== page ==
SHAFT: IMITATION OF LIFE (2016, Dynamite Entertainment, 4 issues, 4 x 32 pp) ∗∗∗∗
Shaft Created by Ernest Tidyman
Written and Lettered by David F. Walker
Illustrated by Dietrich Smith
Coloured by Alex Guimares
Cover by Matthew Clark
Cover Colours by Vinicius Andrade
Blurb: The only thing John Shaft wanted was a simple case, one where no one got hurt or killed. He figured working as a consultant on a low budget film would be easy money. He was wrong… dead wrong.
David Walker’s second Shaft comic book series, which follows last year’s excellent Shaft: A Complicated Man, has an altogether different tone to that hard-hitting debut. There is a dark satirical feel to a story that explores the underbelly of the sleazy porn industry in 1970s New York. Not only does Walker tackle this in graphic detail, but he also challenges Shaft’s own homophobic viewpoint by having his client/sidekick be a gay teenager. Finally with Shaft also hired as consultant to a Blaxploitation movie, which turns out to be a horrendous parody of the real Shaft film, Walker throws his own punches at the producers of the new Shaft film in development – which is reported to be taking a more comedic tone.
The opening sequence replays the end of Tidyman’s Shaft novel with the rescue of the kidnapped Beatrice Persons, daughter of Harlem crime lord Knocks Persons, from the Mafia. The remainder of the first issue deals with Shaft being hired to trace a missing teenage boy and in the process hooking up with Tito, a gay teenager. The plot diverges in issue 2 toward Shaft being hired as consultant on a Blaxploitation movie based on his life. Over the next two issues the two plot strands come together as the movie’s star is kidnapped by “Lollipop” Lou Peraino who runs the Mafia funded porn industry and, having funded the movie, is owed money. Shaft plans and leads a rescue attempt and in the process finds the missing teenager at Peraino’s porn film factory.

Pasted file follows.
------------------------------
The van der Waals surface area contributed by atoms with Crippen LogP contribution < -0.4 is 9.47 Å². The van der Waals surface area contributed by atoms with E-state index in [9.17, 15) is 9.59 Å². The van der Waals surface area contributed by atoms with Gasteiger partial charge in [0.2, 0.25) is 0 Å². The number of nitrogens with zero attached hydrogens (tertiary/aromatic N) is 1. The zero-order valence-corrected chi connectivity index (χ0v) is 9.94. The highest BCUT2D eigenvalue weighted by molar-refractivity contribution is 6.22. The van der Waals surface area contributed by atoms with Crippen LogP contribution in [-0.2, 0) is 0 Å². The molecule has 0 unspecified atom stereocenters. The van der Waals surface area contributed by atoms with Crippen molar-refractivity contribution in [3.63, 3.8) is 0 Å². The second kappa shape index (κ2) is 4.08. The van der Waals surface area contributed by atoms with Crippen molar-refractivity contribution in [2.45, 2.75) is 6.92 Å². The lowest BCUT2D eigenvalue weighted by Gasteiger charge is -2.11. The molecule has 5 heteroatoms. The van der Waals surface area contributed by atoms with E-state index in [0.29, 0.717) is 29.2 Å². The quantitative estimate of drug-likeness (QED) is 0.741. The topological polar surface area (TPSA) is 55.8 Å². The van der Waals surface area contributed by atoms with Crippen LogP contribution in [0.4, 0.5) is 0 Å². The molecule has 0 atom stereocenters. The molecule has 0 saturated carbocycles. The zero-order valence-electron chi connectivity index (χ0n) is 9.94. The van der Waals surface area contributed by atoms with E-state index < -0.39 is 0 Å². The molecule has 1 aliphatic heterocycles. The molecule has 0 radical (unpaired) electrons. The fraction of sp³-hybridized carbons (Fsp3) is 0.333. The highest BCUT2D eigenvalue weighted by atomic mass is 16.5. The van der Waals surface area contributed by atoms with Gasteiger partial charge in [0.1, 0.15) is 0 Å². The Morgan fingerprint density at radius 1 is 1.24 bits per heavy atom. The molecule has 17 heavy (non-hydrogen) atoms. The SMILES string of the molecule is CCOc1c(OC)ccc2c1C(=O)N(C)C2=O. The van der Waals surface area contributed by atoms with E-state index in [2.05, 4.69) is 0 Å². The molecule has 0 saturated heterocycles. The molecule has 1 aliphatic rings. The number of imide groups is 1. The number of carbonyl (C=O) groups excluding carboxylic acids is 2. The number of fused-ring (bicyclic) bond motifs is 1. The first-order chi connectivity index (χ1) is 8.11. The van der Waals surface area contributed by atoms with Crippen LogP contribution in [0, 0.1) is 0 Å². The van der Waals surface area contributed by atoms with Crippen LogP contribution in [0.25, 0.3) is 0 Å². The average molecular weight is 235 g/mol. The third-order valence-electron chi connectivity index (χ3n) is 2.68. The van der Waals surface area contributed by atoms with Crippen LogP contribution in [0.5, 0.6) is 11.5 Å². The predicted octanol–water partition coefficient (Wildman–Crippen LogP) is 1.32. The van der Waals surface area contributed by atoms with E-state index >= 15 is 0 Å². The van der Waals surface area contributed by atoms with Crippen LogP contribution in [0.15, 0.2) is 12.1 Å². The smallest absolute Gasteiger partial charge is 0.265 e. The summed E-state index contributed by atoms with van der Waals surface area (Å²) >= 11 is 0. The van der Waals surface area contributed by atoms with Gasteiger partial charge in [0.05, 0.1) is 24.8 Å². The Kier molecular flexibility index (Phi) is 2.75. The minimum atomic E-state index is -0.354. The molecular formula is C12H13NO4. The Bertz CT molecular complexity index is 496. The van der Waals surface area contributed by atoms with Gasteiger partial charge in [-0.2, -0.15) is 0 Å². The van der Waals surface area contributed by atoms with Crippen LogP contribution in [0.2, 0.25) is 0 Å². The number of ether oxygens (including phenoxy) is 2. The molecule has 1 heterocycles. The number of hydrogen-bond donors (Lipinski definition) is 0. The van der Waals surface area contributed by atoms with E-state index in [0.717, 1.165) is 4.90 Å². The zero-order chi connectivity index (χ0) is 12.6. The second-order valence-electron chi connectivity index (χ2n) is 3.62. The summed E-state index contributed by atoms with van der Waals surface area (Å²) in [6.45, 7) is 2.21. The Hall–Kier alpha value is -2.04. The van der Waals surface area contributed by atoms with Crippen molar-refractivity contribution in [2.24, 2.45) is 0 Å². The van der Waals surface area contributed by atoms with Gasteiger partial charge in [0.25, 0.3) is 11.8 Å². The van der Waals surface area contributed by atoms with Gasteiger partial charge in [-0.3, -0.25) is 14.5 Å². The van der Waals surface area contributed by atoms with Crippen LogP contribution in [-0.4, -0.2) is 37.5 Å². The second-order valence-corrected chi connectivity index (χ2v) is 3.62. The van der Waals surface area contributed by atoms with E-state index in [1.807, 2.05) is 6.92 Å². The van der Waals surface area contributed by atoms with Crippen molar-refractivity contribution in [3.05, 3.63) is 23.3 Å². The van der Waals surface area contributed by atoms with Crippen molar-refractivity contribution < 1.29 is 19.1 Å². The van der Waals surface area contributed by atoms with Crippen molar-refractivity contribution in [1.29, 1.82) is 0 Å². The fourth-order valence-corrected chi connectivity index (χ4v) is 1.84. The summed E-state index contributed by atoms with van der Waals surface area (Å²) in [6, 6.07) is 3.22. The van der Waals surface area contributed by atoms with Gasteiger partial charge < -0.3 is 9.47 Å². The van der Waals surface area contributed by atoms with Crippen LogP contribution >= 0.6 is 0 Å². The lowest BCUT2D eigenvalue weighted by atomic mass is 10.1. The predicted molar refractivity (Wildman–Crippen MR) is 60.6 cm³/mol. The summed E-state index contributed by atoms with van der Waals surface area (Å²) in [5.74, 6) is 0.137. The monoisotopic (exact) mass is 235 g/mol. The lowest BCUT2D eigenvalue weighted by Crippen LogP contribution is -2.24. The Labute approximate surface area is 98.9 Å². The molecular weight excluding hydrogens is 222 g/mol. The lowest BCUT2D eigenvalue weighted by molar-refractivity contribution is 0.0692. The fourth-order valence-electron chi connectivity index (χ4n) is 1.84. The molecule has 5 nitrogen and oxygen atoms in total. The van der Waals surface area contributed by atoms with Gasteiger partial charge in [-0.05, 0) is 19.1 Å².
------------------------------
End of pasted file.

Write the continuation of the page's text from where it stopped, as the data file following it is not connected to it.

This series features the art work of Dietrich Smith (replacing the more textural Bilquis Everly) and the bold colouring of Alex Guimares. Together they create a colourful view of 1970s NYC and present memorable characters that complement perfectly Walker’s tough script. There is an excellent sequence at the start of issue 3 in Shaft’s office where he is in discussion with two NYPD vice cops that is beautifully illustrated. In turn, Walker continues to have fun with Tidyman’s creation and obviously enjoys exploring the more satirical aspects of his story.
Whilst Shaft: Imitation of Life doesn’t quite match the levels of brilliance of its predecessor, it is still an entertaining ride with aspects of social commentary added to a winning formula. Here’s looking forward to a third series from Walker and co. very soon.